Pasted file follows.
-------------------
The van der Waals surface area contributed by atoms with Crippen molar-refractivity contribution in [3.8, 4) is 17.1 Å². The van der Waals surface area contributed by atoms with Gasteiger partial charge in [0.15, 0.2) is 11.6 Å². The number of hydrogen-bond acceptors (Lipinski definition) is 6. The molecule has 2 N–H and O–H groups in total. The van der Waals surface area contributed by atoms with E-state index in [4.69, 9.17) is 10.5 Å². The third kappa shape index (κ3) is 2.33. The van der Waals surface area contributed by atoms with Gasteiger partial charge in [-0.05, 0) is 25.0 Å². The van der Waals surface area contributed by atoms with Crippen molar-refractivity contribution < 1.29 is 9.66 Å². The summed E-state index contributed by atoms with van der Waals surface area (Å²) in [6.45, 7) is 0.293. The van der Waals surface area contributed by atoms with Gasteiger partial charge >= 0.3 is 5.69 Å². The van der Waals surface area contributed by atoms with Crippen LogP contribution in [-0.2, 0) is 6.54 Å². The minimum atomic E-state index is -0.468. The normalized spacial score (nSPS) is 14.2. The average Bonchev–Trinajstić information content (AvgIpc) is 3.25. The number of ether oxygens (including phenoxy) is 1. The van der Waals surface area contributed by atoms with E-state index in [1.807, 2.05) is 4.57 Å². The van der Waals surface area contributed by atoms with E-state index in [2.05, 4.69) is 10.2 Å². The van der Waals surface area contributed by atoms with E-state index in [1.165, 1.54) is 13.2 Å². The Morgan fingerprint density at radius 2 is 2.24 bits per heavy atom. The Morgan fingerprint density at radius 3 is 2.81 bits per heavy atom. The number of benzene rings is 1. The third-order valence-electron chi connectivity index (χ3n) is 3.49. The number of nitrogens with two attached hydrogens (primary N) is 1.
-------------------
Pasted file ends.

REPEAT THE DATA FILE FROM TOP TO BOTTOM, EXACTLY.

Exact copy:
The van der Waals surface area contributed by atoms with Crippen molar-refractivity contribution in [3.8, 4) is 17.1 Å². The van der Waals surface area contributed by atoms with Gasteiger partial charge in [0.15, 0.2) is 11.6 Å². The number of hydrogen-bond acceptors (Lipinski definition) is 6. The molecule has 2 N–H and O–H groups in total. The van der Waals surface area contributed by atoms with E-state index in [4.69, 9.17) is 10.5 Å². The third kappa shape index (κ3) is 2.33. The van der Waals surface area contributed by atoms with Gasteiger partial charge in [-0.05, 0) is 25.0 Å². The van der Waals surface area contributed by atoms with Crippen molar-refractivity contribution < 1.29 is 9.66 Å². The summed E-state index contributed by atoms with van der Waals surface area (Å²) in [6.45, 7) is 0.293. The van der Waals surface area contributed by atoms with Gasteiger partial charge >= 0.3 is 5.69 Å². The van der Waals surface area contributed by atoms with Crippen LogP contribution in [-0.2, 0) is 6.54 Å². The minimum atomic E-state index is -0.468. The normalized spacial score (nSPS) is 14.2. The average Bonchev–Trinajstić information content (AvgIpc) is 3.25. The number of ether oxygens (including phenoxy) is 1. The van der Waals surface area contributed by atoms with E-state index in [1.807, 2.05) is 4.57 Å². The van der Waals surface area contributed by atoms with E-state index in [2.05, 4.69) is 10.2 Å². The van der Waals surface area contributed by atoms with E-state index in [1.165, 1.54) is 13.2 Å². The Morgan fingerprint density at radius 2 is 2.24 bits per heavy atom. The Morgan fingerprint density at radius 3 is 2.81 bits per heavy atom. The number of benzene rings is 1. The third-order valence-electron chi connectivity index (χ3n) is 3.49. The number of nitrogens with two attached hydrogens (primary N) is 1.